On 1.21.72, right in the middle of the grandest, funkiest and most fabled era of auteurist glory, Dick Cavett asked four directors — Robert Altman, Mel Brooks, Peter Bogdanovich and Frank Capra — if Hollywood was dead. He didn’t mean L.A.-centric filmmaking but the big-studio system that reigned from the ’20s through the ’50s. He was also observing that corporations and corporate-think had taken over from old-school moguls like Harry Cohn and Daryl F. Zanuck and Louis B. Mayer. It’s interesting that Capra, an old-school conservative and a somewhat derided sentimentalist at the time, had the most prescient response: “This has been said many times before…Hollywood is down at the moment, yes…[but] film is not gonna die, I’ll tell you that. If not in Hollywood then someplace else. Maybe Hollywood is dying as a geographical point but…we haven’t really scratched the surface.”

Movies were then experiencing a rich and fascinating phase, certainly from a film buff’s perspective, and yet the dying of the old way was being lamented. The fear, not inaccurate, was that something malignant was afoot and that the studios and distribution companies were being run by corporate barbarians — a tendency that had became genuinely problematic by the early ’80s, when more and more former TV executives were running the show. But despite all this we still had “the ’70s.” Things today are much, much worse than they were 40 years ago. The rise of the CG zombie comic book-superhero-franchise mentality is an ogre stomping around Hollywood like Swamp Thing. But it’s been proven time and again that people can’t see the forest for the trees.

Six and a half years ago I posted a riff called “Downturn of the early ’80s.” It read as follows:

The Guardian‘s John Patterson has written a lament about the downturn of commercial cinema that manifested in 1982. Despite the release of first-raters like Blade Runner, The Road Warrior, Diner, Missing, First Blood, E.T., the Extra-Terrestrial, 48 HRS., The Verdict, Sophie’s Choice, My Favorite Year, An Officer and a Gentleman and Tootsie, Patterson notes that “one can indeed foresee today’s mainstream Hollywood: special effects; science fiction replacing the moribund western; the rise of serious gore; one-dimensional worldviews and a paucity of powerful ideas.”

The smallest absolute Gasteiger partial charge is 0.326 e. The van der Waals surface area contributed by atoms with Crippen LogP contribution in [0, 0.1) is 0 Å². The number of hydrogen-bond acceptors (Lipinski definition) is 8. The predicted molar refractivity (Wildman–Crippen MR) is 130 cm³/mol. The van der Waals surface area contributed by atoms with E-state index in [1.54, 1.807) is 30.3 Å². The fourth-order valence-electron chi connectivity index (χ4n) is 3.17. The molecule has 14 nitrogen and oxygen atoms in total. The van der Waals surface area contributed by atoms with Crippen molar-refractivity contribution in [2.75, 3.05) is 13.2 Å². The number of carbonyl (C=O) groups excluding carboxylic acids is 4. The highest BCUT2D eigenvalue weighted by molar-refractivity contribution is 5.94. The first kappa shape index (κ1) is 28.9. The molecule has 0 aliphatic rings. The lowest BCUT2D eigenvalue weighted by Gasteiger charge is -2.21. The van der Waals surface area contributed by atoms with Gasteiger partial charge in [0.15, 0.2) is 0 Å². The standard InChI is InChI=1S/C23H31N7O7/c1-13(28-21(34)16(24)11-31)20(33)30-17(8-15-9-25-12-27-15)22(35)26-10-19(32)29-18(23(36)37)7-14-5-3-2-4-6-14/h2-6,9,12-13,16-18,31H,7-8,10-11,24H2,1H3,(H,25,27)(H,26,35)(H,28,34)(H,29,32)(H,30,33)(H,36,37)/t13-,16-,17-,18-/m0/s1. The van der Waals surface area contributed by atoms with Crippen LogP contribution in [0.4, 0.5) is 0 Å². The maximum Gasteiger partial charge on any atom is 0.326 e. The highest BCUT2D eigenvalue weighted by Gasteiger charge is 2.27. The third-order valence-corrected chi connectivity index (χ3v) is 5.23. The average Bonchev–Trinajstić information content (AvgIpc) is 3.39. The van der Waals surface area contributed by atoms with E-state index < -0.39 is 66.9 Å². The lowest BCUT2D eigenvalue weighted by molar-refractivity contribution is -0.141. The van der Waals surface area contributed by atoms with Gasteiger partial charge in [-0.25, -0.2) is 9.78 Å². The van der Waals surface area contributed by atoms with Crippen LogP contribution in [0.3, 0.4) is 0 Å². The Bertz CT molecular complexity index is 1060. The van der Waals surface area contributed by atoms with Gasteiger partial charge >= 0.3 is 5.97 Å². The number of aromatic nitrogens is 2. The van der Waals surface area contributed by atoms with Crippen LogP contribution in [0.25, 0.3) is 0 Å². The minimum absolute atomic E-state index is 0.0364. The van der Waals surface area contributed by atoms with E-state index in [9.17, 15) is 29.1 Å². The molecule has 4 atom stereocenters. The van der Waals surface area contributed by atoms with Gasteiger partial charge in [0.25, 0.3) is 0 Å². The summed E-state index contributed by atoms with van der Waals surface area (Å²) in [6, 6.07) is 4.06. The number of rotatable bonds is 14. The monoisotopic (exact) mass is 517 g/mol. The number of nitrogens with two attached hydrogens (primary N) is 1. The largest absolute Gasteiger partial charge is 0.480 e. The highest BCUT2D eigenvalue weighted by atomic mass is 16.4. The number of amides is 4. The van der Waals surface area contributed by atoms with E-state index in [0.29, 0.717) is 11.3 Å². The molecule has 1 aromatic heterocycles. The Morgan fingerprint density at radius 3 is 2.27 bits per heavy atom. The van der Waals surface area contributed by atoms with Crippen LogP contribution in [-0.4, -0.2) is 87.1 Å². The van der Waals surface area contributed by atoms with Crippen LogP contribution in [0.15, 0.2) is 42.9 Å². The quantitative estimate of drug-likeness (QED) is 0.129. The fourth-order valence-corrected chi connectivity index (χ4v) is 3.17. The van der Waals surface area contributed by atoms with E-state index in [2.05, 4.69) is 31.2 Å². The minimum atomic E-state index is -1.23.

“1982 was the year in which everyone realized that the move-brat generation ‘had helped kill off their own 1970s renaissance with big-budget flops that frightened the studios‘ — Cimino‘s Heaven’s Gate, Scorsese‘s New York, New York, Coppola‘s Apocalypse Now (wait…it’s made $91,383,841 since opening in ’79…how could it be consdiered a loss-leader?), Spielberg‘s 1941, Beatty‘s Reds, Altman‘s Popeye and John Landis‘s gargantuan The Blues Brothers, ‘a huge flop until video made it a hit.’

“This left the field ‘clear for Steven Spielberg and George Lucas to solidify the foundations of the Temple of Dumb, and, well, here we all are today.”

“Let it be said again that in 20 years the name ‘Steven Spielberg’ will have far fewer positive associations that it does today. Spielberg deserves respect for being perhaps the greatest hack of all time, but once the memory of his having made truckloads of money for himself and thousands of other people fades, his true legacy will start to take shape. His Duel-to-E.T. surge and Schindler’s List aside, Spielberg’s record is undeniably spotty. Always, Amistad, A.I., Munich…the man has been a ‘problem director’ for too many years.

“I’ve linked to this before, but Pauline Kael spotted all the bad trends in a brilliant 6.23.80 New Yorker piece called ‘Why Movies Are So Bad, or The Numbers.'”

Here’s a related 2009 “Gloom Cupboard” piece by Greg Oguss called “Movie Malaise.”